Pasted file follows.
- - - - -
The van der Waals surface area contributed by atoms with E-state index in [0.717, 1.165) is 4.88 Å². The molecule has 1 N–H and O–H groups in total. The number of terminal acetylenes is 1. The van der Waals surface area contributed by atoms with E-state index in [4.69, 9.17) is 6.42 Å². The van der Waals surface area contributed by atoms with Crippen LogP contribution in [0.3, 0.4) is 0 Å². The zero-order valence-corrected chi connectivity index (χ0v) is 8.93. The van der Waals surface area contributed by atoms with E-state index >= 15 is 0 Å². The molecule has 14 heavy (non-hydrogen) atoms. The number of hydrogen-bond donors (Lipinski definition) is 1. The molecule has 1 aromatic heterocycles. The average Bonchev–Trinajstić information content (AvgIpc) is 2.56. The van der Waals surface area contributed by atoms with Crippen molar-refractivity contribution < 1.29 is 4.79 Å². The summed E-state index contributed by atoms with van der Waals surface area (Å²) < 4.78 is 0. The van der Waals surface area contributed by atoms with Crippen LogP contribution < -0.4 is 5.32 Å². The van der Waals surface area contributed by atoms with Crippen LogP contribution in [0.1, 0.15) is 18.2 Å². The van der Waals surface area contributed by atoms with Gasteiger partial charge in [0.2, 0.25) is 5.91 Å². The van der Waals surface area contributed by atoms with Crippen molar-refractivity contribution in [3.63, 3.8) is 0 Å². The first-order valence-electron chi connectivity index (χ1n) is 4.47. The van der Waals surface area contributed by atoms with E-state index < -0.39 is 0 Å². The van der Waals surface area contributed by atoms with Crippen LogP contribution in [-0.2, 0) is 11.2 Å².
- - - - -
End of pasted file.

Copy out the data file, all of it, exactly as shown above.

The van der Waals surface area contributed by atoms with E-state index in [0.717, 1.165) is 4.88 Å². The molecule has 1 N–H and O–H groups in total. The number of terminal acetylenes is 1. The van der Waals surface area contributed by atoms with E-state index in [4.69, 9.17) is 6.42 Å². The van der Waals surface area contributed by atoms with Crippen LogP contribution in [0.3, 0.4) is 0 Å². The zero-order valence-corrected chi connectivity index (χ0v) is 8.93. The van der Waals surface area contributed by atoms with E-state index >= 15 is 0 Å². The molecule has 14 heavy (non-hydrogen) atoms. The number of hydrogen-bond donors (Lipinski definition) is 1. The molecule has 1 aromatic heterocycles. The average Bonchev–Trinajstić information content (AvgIpc) is 2.56. The van der Waals surface area contributed by atoms with Crippen molar-refractivity contribution < 1.29 is 4.79 Å². The summed E-state index contributed by atoms with van der Waals surface area (Å²) < 4.78 is 0. The van der Waals surface area contributed by atoms with Crippen LogP contribution < -0.4 is 5.32 Å². The van der Waals surface area contributed by atoms with Crippen LogP contribution in [0.1, 0.15) is 18.2 Å². The van der Waals surface area contributed by atoms with Gasteiger partial charge in [0.2, 0.25) is 5.91 Å². The van der Waals surface area contributed by atoms with Crippen molar-refractivity contribution in [3.63, 3.8) is 0 Å². The first-order valence-electron chi connectivity index (χ1n) is 4.47. The van der Waals surface area contributed by atoms with E-state index < -0.39 is 0 Å². The van der Waals surface area contributed by atoms with Crippen LogP contribution in [-0.2, 0) is 11.2 Å².